In 17th century Japan, the feudal stratified society of Tokunaga regime (1603-1867) placed two groups at the bottom of the system, referring to them as Senmin (humble people): Eta (extreme filth) and Hinin (non-human).

The descendants of Senmin, now known as Burakumin, have continued to face discrimination based on their caste position, and are considered an outcast group. Their official numbers are 1.2 million, but unofficial figures place them at almost 3 million.

The Buraku are mainly engaged in unclean occupations, including leather making. Their work involved disposing of dead cattle, or as hide tanners and other leather-related crafts, while Hinin became security guards and executioners. The Buraku system was officially abolished by the Emancipation Edict of 1871, though discrimination against Buraku persists to this day. Buraku continue to be segregated in terms of residence, as they are categorised as ‘dirty’ and ‘inappropriate’ to associate with. The Buraku suffer from lower level of education as compared to other communities; Buraku women especially experience lower level of literacy, and even employment, placing them in a vulnerable position. They are also victims of sexual violence.  A survey by the Buraku Liberation League revealed that Buraku women experienced discrimination in a wide range of areas, including marriage, employment and healthcare, and approximately 30 percent had suffered from sexual violence’.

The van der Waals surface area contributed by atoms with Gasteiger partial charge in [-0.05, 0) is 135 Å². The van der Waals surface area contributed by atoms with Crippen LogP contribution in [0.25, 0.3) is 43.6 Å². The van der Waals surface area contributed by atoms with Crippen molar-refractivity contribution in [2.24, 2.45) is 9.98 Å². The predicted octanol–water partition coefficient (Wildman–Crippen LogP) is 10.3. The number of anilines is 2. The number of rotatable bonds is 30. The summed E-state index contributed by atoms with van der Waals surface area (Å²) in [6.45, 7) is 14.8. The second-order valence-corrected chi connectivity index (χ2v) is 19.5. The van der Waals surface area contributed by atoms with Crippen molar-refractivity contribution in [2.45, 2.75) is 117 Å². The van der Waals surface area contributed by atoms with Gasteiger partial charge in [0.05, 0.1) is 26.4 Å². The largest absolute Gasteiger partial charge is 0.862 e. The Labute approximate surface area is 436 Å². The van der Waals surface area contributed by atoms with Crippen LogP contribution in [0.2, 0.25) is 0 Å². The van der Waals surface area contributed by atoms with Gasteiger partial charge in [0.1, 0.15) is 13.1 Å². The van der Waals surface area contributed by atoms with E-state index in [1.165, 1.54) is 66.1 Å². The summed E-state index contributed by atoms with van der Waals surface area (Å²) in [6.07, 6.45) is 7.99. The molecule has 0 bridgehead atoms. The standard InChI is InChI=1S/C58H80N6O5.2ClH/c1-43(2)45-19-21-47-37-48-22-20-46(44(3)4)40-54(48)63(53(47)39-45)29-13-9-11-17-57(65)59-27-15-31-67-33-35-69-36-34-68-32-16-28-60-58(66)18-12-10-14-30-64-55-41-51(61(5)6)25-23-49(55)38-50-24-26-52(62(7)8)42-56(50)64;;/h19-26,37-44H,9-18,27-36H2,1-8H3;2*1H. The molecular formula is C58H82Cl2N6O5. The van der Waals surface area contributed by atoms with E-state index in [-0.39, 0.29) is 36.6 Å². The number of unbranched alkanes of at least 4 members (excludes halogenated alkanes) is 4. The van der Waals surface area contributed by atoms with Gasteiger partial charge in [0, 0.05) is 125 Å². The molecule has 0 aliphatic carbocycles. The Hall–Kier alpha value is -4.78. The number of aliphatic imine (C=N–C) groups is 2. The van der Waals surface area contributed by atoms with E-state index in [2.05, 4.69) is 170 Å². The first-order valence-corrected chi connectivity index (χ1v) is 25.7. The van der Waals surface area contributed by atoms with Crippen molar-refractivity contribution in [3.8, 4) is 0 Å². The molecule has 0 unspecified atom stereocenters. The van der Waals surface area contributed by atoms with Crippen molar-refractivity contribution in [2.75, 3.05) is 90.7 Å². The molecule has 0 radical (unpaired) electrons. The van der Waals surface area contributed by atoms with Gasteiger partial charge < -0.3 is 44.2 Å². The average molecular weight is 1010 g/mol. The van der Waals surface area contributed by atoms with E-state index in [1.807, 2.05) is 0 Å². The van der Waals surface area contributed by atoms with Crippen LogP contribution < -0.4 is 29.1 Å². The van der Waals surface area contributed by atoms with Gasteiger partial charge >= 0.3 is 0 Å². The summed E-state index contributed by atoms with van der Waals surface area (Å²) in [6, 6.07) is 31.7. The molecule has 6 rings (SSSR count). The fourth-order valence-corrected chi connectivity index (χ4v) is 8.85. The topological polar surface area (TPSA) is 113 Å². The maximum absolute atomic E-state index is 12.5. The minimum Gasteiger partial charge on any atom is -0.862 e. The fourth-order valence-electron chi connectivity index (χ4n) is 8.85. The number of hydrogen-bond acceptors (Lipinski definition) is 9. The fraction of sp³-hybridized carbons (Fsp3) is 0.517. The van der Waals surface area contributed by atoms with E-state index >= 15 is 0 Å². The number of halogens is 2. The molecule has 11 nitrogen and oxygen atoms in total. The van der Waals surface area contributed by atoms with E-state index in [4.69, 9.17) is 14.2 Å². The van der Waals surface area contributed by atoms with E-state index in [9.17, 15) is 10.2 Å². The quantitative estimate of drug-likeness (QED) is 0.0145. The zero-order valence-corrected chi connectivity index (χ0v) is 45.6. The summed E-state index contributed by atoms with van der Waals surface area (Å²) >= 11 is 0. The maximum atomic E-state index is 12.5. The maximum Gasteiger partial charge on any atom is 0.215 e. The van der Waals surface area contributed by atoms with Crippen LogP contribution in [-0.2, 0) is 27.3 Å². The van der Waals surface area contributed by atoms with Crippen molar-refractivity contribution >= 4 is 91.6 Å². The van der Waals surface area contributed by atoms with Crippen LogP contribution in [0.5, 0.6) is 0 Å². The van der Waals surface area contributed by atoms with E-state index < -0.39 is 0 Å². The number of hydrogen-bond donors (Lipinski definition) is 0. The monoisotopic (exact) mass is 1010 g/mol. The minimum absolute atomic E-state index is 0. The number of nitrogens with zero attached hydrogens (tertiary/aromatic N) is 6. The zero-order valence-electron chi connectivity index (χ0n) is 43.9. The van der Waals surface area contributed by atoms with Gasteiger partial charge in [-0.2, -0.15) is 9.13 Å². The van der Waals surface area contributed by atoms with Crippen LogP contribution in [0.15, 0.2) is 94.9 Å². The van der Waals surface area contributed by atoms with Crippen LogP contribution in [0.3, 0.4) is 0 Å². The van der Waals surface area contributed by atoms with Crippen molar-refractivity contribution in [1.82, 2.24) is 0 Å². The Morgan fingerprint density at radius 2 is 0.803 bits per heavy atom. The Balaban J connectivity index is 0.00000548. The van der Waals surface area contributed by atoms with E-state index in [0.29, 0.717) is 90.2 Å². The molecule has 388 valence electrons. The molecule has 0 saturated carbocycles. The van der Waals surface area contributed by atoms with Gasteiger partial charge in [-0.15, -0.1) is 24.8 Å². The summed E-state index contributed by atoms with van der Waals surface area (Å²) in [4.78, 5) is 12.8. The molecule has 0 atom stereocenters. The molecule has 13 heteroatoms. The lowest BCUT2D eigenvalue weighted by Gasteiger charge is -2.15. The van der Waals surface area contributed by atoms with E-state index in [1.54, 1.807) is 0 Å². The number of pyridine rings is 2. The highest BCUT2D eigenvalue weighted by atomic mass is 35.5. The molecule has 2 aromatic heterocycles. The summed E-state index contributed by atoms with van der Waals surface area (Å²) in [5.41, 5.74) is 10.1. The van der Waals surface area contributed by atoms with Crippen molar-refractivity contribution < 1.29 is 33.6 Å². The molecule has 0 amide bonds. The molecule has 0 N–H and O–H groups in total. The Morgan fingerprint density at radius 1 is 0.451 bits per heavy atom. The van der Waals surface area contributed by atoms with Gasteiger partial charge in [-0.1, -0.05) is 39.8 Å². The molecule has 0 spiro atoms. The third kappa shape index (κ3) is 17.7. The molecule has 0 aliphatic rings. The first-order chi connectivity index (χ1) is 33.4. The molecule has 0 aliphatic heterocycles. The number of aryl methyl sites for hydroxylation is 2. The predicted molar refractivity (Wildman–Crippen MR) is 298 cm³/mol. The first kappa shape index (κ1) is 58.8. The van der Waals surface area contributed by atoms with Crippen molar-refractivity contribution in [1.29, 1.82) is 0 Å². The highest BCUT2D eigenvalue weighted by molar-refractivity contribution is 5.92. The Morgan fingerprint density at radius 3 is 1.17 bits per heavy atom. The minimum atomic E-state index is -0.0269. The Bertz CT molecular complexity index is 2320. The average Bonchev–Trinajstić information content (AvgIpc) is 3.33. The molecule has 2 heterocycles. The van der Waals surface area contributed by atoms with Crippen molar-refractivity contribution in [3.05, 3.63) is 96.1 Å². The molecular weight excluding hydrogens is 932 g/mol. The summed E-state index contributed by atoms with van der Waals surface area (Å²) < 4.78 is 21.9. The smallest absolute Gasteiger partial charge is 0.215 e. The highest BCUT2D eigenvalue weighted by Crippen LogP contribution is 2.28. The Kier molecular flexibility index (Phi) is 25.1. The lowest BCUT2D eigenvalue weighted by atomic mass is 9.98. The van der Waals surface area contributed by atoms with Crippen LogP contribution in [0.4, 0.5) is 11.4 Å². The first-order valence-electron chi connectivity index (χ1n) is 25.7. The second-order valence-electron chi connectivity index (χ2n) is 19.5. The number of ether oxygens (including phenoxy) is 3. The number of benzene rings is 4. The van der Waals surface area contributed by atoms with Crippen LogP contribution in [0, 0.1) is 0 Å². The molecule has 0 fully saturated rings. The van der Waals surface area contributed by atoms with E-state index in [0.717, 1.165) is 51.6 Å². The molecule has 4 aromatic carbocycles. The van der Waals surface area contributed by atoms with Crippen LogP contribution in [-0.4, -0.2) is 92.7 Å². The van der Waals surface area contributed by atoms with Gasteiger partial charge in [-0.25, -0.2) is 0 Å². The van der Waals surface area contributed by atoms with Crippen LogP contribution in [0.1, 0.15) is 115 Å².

In Japan, specific legislations have been passed with the aim of improving living conditions of the Buraku community by increasing their access to education, employment, and providing redress in cases of discrimination.

Courtesy Rights Expert Japan


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